Handsome and humble! Deaf Dancing With the Stars contestant Nyle DiMarco opened up to Us Weekly about breaking the boundaries and becoming a finalist on the show in an exclusive interview on Monday, May 16.
DiMarco, 27, and his dance partner, Peta Murgatroyd, were both elated when they learned that they were one step closer to the Mirrorball Trophy following the emotional Season 22 semi-finals on Monday. “Thank you! I’m feeling honored, inspired, and relieved,” DiMarco told Us Weekly at Mixology in Los Angeles following the live broadcast. “The very first week I questioned myself: Can the deaf guy make it that far against hearing people who can hear the music? And I think we deserve it. We’ve worked hard and pushed ourselves every week.”
Murgatroyd, who cried tears of frustration during one behind-the-scenes moment on Monday’s episode, told Us what triggered the waterworks. “I was just frustrated with myself because the blindfold … we changed the way it was built a couple of times and it wasn’t working the way it was supposed to, so I felt like I had wasted time,” the New Zealand-born dancer, 29, recalled. However, it worked out for the dynamic duo. The two received a 30 for their second performance of the night.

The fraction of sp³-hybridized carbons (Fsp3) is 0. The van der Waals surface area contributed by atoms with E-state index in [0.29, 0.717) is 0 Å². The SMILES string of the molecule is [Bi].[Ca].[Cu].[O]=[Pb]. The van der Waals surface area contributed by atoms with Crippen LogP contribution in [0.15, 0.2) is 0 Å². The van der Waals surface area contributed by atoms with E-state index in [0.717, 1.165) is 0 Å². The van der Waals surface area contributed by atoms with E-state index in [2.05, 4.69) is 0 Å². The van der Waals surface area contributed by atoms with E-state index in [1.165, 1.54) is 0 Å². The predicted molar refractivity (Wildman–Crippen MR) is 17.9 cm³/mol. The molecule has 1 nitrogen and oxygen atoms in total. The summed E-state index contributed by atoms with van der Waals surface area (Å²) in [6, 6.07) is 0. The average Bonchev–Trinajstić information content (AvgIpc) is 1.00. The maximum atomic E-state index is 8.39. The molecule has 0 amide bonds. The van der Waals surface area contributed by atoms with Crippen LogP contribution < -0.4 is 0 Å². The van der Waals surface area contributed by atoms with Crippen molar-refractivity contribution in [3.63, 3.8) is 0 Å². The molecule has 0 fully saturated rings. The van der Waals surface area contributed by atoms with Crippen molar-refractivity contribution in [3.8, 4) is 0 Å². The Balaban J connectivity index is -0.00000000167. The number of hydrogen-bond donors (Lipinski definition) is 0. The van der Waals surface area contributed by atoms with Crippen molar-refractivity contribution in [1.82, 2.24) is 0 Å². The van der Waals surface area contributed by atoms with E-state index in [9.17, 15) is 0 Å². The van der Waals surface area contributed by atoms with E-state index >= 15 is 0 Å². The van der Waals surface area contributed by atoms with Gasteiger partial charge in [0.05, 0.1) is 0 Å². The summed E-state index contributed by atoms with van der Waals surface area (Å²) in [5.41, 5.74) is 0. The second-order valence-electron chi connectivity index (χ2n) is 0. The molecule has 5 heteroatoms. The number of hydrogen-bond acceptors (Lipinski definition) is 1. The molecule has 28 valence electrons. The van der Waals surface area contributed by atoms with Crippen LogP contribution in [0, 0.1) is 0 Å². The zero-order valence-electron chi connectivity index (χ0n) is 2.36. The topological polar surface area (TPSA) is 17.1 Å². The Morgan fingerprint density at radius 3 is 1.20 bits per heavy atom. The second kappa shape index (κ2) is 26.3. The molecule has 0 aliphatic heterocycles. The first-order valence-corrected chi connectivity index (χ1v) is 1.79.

“I mean, this is like a dream come true. Honestly, from the first day I that met Nyle — it was going to be a challenge — and I didn’t know how I was going to approach it,” she shared with Us. “But we’ve been concrete every single week and it’s become a passion of mine, literally, to challenge him and create amazing dances with someone who can’t hear and to make him look like he can.”
DiMarco, who’s next featured in a short film called Beyond Inclusion produced by the Communication Service for the Deaf, revealed it was really like wearing that blindfold. “It was definitely an adrenaline rush,” he told Us. “I can’t hear and I can’t see so that’s just three senses I had left so it was really all about holding onto Peta for dear life! Her movement is telling me what my next move is so I move with her flow.”
The technique worked, and the two made a striking comeback with their partially-blindfolded segment of their Argentine tango, which completely wowed the judges. “You never cease to amaze,” Len Goodman told DiMarco. Fellow judge Carrie Ann Inaba added that DiMarco was an inspiration and was a reminder to “constantly push our boundaries.”
Murgatroyd reacted to the victory, saying: “That was the idea of that. Just to trust and to use body contact as his way to know where to go next.”